Uzbekistan’s breakthrough showing at last month’s AFC Asian Cup Qatar 2011 has resulted in the Central Asians being the biggest movers in the latest FIFA/Coca-Cola World Ranking. A debut qualification for the last four of the continental showpiece, following two successive quarter-final appearances, resulted in a massive shift of 31 places up to 77 in the global pecking order.
In doing so Uzbekistan claimed a whopping 139 points to move into sixth among Asia’s top-ranked teams, leapfrogging numerous AFC nations in the process. While the Uzbeks still sit someway off their all-time highest ranking of 45, achieved in November 2006 and again in January 2007, there is genuine reason for optimism.
The Central Asians saw their 2010 FIFA World Cup™ ultimately trail off ignominiously with a string of disappointing results, but along the way they showed their potency with a rout of Saudi Arabia and a draw in Japan. It was a theme that was maintained somewhat in the months leading up to the tournament and then at Qatar 2011.
The portents were bad for the Uzbeks who had won just one of eight matches during 2010. Against the hosts in the opening match, always a difficult assignment, the Uzbeks defied the odds to prevail 2-0 in an impressive attacking performance. They went on to top the group by seeing off West Asian champions Kuwait and then drawing with China in their final group outing. Uzbekistan then overcame Jordan in the quarter-final to plough new ground on the continent’s grandest stage.
Their semi-final debut not only ended in massive disappointment but highlighted some defensive frailties that had not previously been exposed. Scoring twice in all four previous matches meant the backline had not faced significant pressure but 2-0 down to Australia at half-time prefaced the Uzbeks collapse to lose 6-0.
It looked like a repeat performance against Korea Republic in the match for third place was on the cards, with the East Asians holding a 3-0 ascendency only for the White Wolves to rally before ultimately failing 3-2 and missing automatic qualification for Australia 2015. Uzbekistan lost a number of key defenders to injury during and prior to the tournament meaning a makeshift backline was in operation by tournament’s end.
“Those (defensive) mistakes are understandable if you consider that we were missing a lot of our first-choice defenders for this tournament and we had to rely on a make-shift defence,” said midfielder Aziz Haydarov. “We must continue to work on our defence and try to show some improved performances when the World Cup qualifiers take place.”
Scoring two goals in five of their six matches was evidence of Uzbekistan’s attacking prowess which undoubtedly the team’s strength. Former Dynamo Kiev frontrunner Maksim Shatskikh remains a force despite his 32 years, while Alexander Geynrikh displayed utmost confidence whenever in possession, finishing the tournament with three goals to his name.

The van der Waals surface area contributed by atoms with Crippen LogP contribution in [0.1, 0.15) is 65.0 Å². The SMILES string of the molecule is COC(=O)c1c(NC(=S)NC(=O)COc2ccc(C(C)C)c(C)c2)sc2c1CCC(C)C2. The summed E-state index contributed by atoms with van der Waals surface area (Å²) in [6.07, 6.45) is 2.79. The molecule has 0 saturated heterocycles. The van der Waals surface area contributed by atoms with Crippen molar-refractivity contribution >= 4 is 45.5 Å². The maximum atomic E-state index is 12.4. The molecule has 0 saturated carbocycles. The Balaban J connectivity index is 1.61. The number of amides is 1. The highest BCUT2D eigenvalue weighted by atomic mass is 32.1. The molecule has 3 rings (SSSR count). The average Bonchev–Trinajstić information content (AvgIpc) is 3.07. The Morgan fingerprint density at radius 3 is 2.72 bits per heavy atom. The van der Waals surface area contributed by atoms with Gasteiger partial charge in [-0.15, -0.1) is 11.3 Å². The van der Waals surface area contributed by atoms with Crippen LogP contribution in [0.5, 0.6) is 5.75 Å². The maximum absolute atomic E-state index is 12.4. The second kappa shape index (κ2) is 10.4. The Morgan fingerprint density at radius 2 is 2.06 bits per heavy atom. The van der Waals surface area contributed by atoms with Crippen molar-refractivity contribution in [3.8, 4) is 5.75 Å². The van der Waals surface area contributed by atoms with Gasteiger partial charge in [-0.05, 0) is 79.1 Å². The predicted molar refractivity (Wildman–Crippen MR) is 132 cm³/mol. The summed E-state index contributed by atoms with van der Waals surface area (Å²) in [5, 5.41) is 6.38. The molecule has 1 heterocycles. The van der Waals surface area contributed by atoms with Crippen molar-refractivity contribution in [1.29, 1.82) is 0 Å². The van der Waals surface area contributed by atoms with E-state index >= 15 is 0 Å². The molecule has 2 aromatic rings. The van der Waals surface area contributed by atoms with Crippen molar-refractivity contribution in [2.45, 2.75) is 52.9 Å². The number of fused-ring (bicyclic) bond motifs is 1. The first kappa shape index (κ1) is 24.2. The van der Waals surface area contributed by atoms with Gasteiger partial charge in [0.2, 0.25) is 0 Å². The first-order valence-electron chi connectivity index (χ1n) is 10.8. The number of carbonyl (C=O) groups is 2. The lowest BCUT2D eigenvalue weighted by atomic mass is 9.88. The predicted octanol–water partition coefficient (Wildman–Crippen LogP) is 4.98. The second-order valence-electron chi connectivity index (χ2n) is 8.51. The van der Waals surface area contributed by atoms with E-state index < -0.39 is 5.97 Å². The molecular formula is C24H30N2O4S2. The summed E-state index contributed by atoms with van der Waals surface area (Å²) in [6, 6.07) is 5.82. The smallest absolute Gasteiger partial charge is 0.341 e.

However the jewel in the crown was once again talisman Server Djeparov. The former AFC Player of the Year collected the Most Valuable Player award in each of the group matches. Always a danger at free-kicks 28-year-old Djeparov, the FC Seoul attacking midfielder, will once again be the pivot around which coach Vadim Abramov will build his side for the upcoming tilt at Brazil 2014.
Formerly part of the Soviet Union, Uzbekistan has been incrementally building their football development since affiliating with FIFA in 1994. Numerous academies have been set up across the country in recent years and is beginning to pay dividends. Later this year Uzbekistan will appear in their maiden FIFA U-17 World Cup after the young team recently claimed qualification in front of massive crowds in Tashkent, with the national U-20 team having participated at Egypt 2009. The indications are that Uzbekistan’s latest achievements will not be fleeting.
Calculation of points for a single match
P = M x I x T x C
M: points for Match result
Teams gain 3 points for a victory, 1 point for a draw and 0 points for a defeat. In a penalty shoot-out, the winning team gains 2 points and the losing team gains 1 point.
I: Importance of match
Friendly match (including small competitions): I = 1.0
FIFA World Cup™ qualifier or confederation-level qualifier: I = 2.5
Confederation-level final competition or FIFA Confederations Cup: I = 3.0
FIFA World Cup™ final competition: I = 4.0
T: strength of opposing Team
The strength of the opponents is based on the formula: 200 – the ranking position of the opponents.As an exception to this formula, the team at the top of the ranking is always assigned the value 200 and the teams ranked 150th and below are assigned a minimum value of 50. The ranking position is taken from the opponents’ ranking in the most recently published FIFA/Coca-Cola World Ranking.
C: strength of Confederation
When calculating matches between teams from different confederations, the mean value of the confederations to which the two competing teams belong is used. The strength of a confederation is calculated on the basis of the number of victories by that confederation at the last three FIFA World Cup™ competitions (see following page). Their values are as follows:
|Points Last Month|
|HKG - UZB||0:2||3||2.5||52||0.86||335.4|
|VIE - UZB||0:3||3||2.5||50||0.86||322.5|
|Points outside Ranking calculation|
|MAS - UZB||1:3||3||2.5||50||0.86||318.75|
|UZB - MAS||3:1||3||2.5||50||0.86||318.75|